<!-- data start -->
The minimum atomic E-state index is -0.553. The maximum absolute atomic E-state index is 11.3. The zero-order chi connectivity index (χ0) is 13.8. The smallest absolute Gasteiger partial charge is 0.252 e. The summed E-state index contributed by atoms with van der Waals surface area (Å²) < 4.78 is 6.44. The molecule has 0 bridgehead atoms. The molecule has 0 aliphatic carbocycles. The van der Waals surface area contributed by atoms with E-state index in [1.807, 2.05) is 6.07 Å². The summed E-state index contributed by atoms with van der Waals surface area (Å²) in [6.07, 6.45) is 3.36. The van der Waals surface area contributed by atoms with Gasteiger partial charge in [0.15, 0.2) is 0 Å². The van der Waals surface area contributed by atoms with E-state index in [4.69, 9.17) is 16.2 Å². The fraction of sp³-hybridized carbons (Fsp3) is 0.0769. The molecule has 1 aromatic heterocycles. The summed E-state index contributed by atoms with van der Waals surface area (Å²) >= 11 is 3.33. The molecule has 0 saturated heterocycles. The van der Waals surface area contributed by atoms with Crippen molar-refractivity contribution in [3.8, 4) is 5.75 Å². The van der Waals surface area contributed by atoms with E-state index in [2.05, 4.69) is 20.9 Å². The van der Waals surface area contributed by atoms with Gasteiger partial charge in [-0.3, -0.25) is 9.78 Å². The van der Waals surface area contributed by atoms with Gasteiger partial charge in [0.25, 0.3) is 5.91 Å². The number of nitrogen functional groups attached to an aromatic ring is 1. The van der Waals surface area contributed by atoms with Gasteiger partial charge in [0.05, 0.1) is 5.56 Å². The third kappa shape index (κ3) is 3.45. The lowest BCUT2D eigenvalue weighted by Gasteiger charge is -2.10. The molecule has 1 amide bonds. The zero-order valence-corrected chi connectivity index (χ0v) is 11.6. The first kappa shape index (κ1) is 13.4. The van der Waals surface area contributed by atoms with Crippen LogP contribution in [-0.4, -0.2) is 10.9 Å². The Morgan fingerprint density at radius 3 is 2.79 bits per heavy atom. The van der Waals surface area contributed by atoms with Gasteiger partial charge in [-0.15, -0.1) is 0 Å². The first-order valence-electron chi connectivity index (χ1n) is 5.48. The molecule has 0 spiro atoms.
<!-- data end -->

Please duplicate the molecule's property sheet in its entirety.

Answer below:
The minimum atomic E-state index is -0.553. The maximum absolute atomic E-state index is 11.3. The zero-order chi connectivity index (χ0) is 13.8. The smallest absolute Gasteiger partial charge is 0.252 e. The summed E-state index contributed by atoms with van der Waals surface area (Å²) < 4.78 is 6.44. The molecule has 0 bridgehead atoms. The molecule has 0 aliphatic carbocycles. The van der Waals surface area contributed by atoms with E-state index in [1.807, 2.05) is 6.07 Å². The summed E-state index contributed by atoms with van der Waals surface area (Å²) in [6.07, 6.45) is 3.36. The van der Waals surface area contributed by atoms with Gasteiger partial charge in [0.15, 0.2) is 0 Å². The van der Waals surface area contributed by atoms with E-state index in [4.69, 9.17) is 16.2 Å². The fraction of sp³-hybridized carbons (Fsp3) is 0.0769. The molecule has 1 aromatic heterocycles. The summed E-state index contributed by atoms with van der Waals surface area (Å²) >= 11 is 3.33. The molecule has 0 saturated heterocycles. The van der Waals surface area contributed by atoms with Crippen molar-refractivity contribution in [3.8, 4) is 5.75 Å². The van der Waals surface area contributed by atoms with E-state index in [2.05, 4.69) is 20.9 Å². The van der Waals surface area contributed by atoms with Gasteiger partial charge in [-0.3, -0.25) is 9.78 Å². The van der Waals surface area contributed by atoms with Gasteiger partial charge in [0.25, 0.3) is 5.91 Å². The number of nitrogen functional groups attached to an aromatic ring is 1. The van der Waals surface area contributed by atoms with Gasteiger partial charge in [0.05, 0.1) is 5.56 Å². The third kappa shape index (κ3) is 3.45. The lowest BCUT2D eigenvalue weighted by Gasteiger charge is -2.10. The molecule has 1 amide bonds. The zero-order valence-corrected chi connectivity index (χ0v) is 11.6. The first kappa shape index (κ1) is 13.4. The van der Waals surface area contributed by atoms with Crippen LogP contribution in [-0.4, -0.2) is 10.9 Å². The Morgan fingerprint density at radius 3 is 2.79 bits per heavy atom. The van der Waals surface area contributed by atoms with Gasteiger partial charge in [-0.15, -0.1) is 0 Å². The first-order valence-electron chi connectivity index (χ1n) is 5.48. The molecule has 0 spiro atoms.